Perspectives in Ecology and Conservation Perspectives in Ecology and Conservation
Perspectives in Ecology and Conservation 2017;15:1-2 DOI: 10.1016/j.pecon.2017.02.001
New perspectives in ecology and conservation
Jean Paul Metzgera,, , Rafael Loyolab, José Alexandre Felizola Diniz-Filhob, Valério D. Pillarc
a Editor-in-Chief, Perspectives in Ecology and Conservation, São Paulo, Brazil
b Former Editor-in-Chief, Natureza & Conservação, Goiânia, Brazil
c President of the Brazilian Association for Ecological Science and Conservation (ABECO), Porto Alegre, Brazil

Since its establishment in 2003, the scientific journal “Natureza & Conservação” has undergone significant changes, but always preserving its main goal of bringing together scientists with conservationists, as expressed in the first journal's editorial: “the journal's audacious objective is to make possible the rise of an ascendant spiral of information on nature conservation, where knowledge and information generate more conservationist practices that, for their turn, generate more information, debates and knowledge, and so forth” (Milano, 2003). Natureza & Conservação was created by the “Boticário Foundation for Nature Protection”, a non-profit Brazilian nature conservation organization. From 2010 on, it became the official scientific journal of the Brazilian Association for Ecological Science and Conservation (ABECO), and since 2014 Elsevier publishes the journal.

New changes in the journal are taking place in 2017 with the main goal of improving its internationalization. “Perspectives in Ecology and Conservation” replaces now its former Portuguese name ( The editorial board has been expanded with 13 new associate editors from different countries, including Argentina, Austria, Chile, Colombia, Denmark, France, Mexico, United Kingdom, United States and Uruguay. With these additions, the editorial board is now formed by ca. 42% of editors from outside Brazil. The editorial board composition will be continuously renovated over time to expand the international representation and also to reach a more balanced gender ratio; women now make up 36% of the editors.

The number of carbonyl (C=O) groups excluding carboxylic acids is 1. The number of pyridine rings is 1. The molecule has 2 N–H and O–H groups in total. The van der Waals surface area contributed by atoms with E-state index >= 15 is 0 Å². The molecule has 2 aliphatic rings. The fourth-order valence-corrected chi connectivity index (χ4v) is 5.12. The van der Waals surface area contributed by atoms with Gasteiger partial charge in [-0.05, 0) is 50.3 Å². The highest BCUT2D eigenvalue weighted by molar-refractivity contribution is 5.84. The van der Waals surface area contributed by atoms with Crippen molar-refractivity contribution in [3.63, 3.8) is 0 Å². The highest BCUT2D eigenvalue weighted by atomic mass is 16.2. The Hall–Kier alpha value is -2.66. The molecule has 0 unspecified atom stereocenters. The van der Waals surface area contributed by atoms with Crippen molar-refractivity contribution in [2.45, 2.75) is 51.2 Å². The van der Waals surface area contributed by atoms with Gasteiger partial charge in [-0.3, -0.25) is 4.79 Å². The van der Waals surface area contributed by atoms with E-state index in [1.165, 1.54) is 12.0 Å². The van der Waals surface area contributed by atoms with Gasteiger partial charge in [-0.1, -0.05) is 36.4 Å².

The journal's scope will embrace a broader perspective in conservation science (Fig. 1). The journal has been focused on the biological aspects of conservation, such as species distribution modeling (Peterson and Soberón, 2012; Rangel and Loyola, 2012), systematic conservation planning and protected areas (Dobrovolski et al., 2011; Françoso et al., 2015), endangered species conservation (Pimm et al., 2010; Scarano and Martinelli, 2010), invasive species (Pedrosa et al., 2015) or climate change impacts on biodiversity (Vasconcelos, 2014), which continue to be highly relevant topics for publication. However, a wider and interdisciplinary perspective of conservation is now stimulated, including more explicitly the key role of humans modifying and conserving socioecological systems (Kareiva and Marvier, 2012). Thus, in addition to the traditional “biological perspective”, the journal will welcome publications at the interface of ecology and society, on topics such as socioecological resilience, environmental sustainability, ecosystem services and nature's benefits to human wellbeing. This broader perspective should also reinforce the links and fluxes of information (in both directions) between scientists and practitioners (Fig. 1).

Fig. 1.

Conservation actions usually require a wide perspective of conservation, integrating information and knowledge coming from biological and human perspectives. The journal Perspectives in Ecology and Conservation will stimulate the publication of manuscripts with any of these perspectives. This approach should facilitate conservation actions by decision and policymakers.

Perspectives in Ecology and Conservation will publish papers with global interest, but without neglecting the importance of local knowledge or case studies, if the messages of those studies go beyond the studied system, allowing generalization that may stimulate readers to rethink their own studied systems. This situation could be particularly the case of Policy forum papers, which usually refer to local or regional problems, but from which suggested solutions or thoughts can be useful for similar problems occurring in other regions (Metzger, 2010). In this way, Perspectives in Ecology and Conservation will stimulate local or regional evidence-based research or practices that are relevant for a wide audience, including decision makers in government and conservationists working for NGOs that could quickly use the ideas published in the journal to support practical actions.

Perspectives in Ecology and Conservation will also be open for relevant research publications coming from low/medium income and non-English speaking countries, which often have low acceptance rates in high impacting journals (Mammides et al., 2016). We expect the journal will continue attracting most submissions from authors of Latin America, considering its Brazilian origin, but we encourage submissions from a wide range of countries, particularly those that hold high biodiversity or endemism levels and experience pressing environmental problems, such as those in Latin America, and others from tropical ecosystems, such as Africa and Australia, where crucial ecological and conservational studies are being developed.